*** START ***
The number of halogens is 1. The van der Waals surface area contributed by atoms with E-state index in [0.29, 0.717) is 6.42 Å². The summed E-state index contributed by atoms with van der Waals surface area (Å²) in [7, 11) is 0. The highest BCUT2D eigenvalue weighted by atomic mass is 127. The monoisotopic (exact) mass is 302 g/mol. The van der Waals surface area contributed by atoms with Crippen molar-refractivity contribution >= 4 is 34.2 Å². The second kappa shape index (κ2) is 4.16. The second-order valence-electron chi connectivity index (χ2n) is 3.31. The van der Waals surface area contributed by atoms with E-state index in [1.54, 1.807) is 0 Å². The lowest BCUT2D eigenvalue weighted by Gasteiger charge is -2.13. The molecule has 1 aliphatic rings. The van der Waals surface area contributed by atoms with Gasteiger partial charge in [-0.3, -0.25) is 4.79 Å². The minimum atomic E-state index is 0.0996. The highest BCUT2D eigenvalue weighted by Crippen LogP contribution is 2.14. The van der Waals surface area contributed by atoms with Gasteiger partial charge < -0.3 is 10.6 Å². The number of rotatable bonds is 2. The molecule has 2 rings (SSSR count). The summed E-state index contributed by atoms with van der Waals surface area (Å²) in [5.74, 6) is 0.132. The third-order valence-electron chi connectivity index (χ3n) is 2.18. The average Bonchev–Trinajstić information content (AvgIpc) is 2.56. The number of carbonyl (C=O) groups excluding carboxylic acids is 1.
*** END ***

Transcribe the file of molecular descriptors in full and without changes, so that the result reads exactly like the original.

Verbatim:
The number of halogens is 1. The van der Waals surface area contributed by atoms with E-state index in [0.29, 0.717) is 6.42 Å². The summed E-state index contributed by atoms with van der Waals surface area (Å²) in [7, 11) is 0. The highest BCUT2D eigenvalue weighted by atomic mass is 127. The monoisotopic (exact) mass is 302 g/mol. The van der Waals surface area contributed by atoms with Crippen molar-refractivity contribution >= 4 is 34.2 Å². The second kappa shape index (κ2) is 4.16. The second-order valence-electron chi connectivity index (χ2n) is 3.31. The van der Waals surface area contributed by atoms with E-state index in [1.54, 1.807) is 0 Å². The lowest BCUT2D eigenvalue weighted by Gasteiger charge is -2.13. The molecule has 1 aliphatic rings. The van der Waals surface area contributed by atoms with Gasteiger partial charge in [-0.3, -0.25) is 4.79 Å². The minimum atomic E-state index is 0.0996. The highest BCUT2D eigenvalue weighted by Crippen LogP contribution is 2.14. The van der Waals surface area contributed by atoms with Gasteiger partial charge < -0.3 is 10.6 Å². The number of rotatable bonds is 2. The molecule has 2 rings (SSSR count). The summed E-state index contributed by atoms with van der Waals surface area (Å²) in [5.74, 6) is 0.132. The third-order valence-electron chi connectivity index (χ3n) is 2.18. The average Bonchev–Trinajstić information content (AvgIpc) is 2.56. The number of carbonyl (C=O) groups excluding carboxylic acids is 1.